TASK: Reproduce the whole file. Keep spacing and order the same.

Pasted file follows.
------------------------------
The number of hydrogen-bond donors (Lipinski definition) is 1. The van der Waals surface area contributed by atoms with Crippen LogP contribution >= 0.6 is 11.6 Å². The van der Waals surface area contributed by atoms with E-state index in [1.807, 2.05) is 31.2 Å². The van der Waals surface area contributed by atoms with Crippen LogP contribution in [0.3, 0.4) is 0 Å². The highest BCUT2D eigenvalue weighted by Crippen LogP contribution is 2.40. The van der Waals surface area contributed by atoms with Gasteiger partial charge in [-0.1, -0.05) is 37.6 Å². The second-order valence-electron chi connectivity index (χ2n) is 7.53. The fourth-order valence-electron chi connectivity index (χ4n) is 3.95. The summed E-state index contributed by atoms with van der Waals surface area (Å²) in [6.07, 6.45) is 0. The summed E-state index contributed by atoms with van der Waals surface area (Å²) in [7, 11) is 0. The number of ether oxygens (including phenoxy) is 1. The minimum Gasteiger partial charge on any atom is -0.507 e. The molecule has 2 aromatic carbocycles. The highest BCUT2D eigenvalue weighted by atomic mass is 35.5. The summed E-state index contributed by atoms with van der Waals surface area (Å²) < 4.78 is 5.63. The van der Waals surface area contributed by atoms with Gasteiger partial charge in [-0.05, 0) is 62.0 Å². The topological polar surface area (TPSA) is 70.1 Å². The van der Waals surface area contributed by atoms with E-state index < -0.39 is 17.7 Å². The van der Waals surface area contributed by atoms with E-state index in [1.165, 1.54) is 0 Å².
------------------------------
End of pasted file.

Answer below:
The number of hydrogen-bond donors (Lipinski definition) is 1. The van der Waals surface area contributed by atoms with Crippen LogP contribution >= 0.6 is 11.6 Å². The van der Waals surface area contributed by atoms with E-state index in [1.807, 2.05) is 31.2 Å². The van der Waals surface area contributed by atoms with Crippen LogP contribution in [0.3, 0.4) is 0 Å². The highest BCUT2D eigenvalue weighted by Crippen LogP contribution is 2.40. The van der Waals surface area contributed by atoms with Gasteiger partial charge in [-0.1, -0.05) is 37.6 Å². The second-order valence-electron chi connectivity index (χ2n) is 7.53. The fourth-order valence-electron chi connectivity index (χ4n) is 3.95. The summed E-state index contributed by atoms with van der Waals surface area (Å²) in [6.07, 6.45) is 0. The summed E-state index contributed by atoms with van der Waals surface area (Å²) in [7, 11) is 0. The number of ether oxygens (including phenoxy) is 1. The minimum Gasteiger partial charge on any atom is -0.507 e. The molecule has 2 aromatic carbocycles. The highest BCUT2D eigenvalue weighted by atomic mass is 35.5. The summed E-state index contributed by atoms with van der Waals surface area (Å²) < 4.78 is 5.63. The van der Waals surface area contributed by atoms with Gasteiger partial charge in [-0.05, 0) is 62.0 Å². The topological polar surface area (TPSA) is 70.1 Å². The van der Waals surface area contributed by atoms with E-state index < -0.39 is 17.7 Å². The van der Waals surface area contributed by atoms with E-state index in [1.165, 1.54) is 0 Å².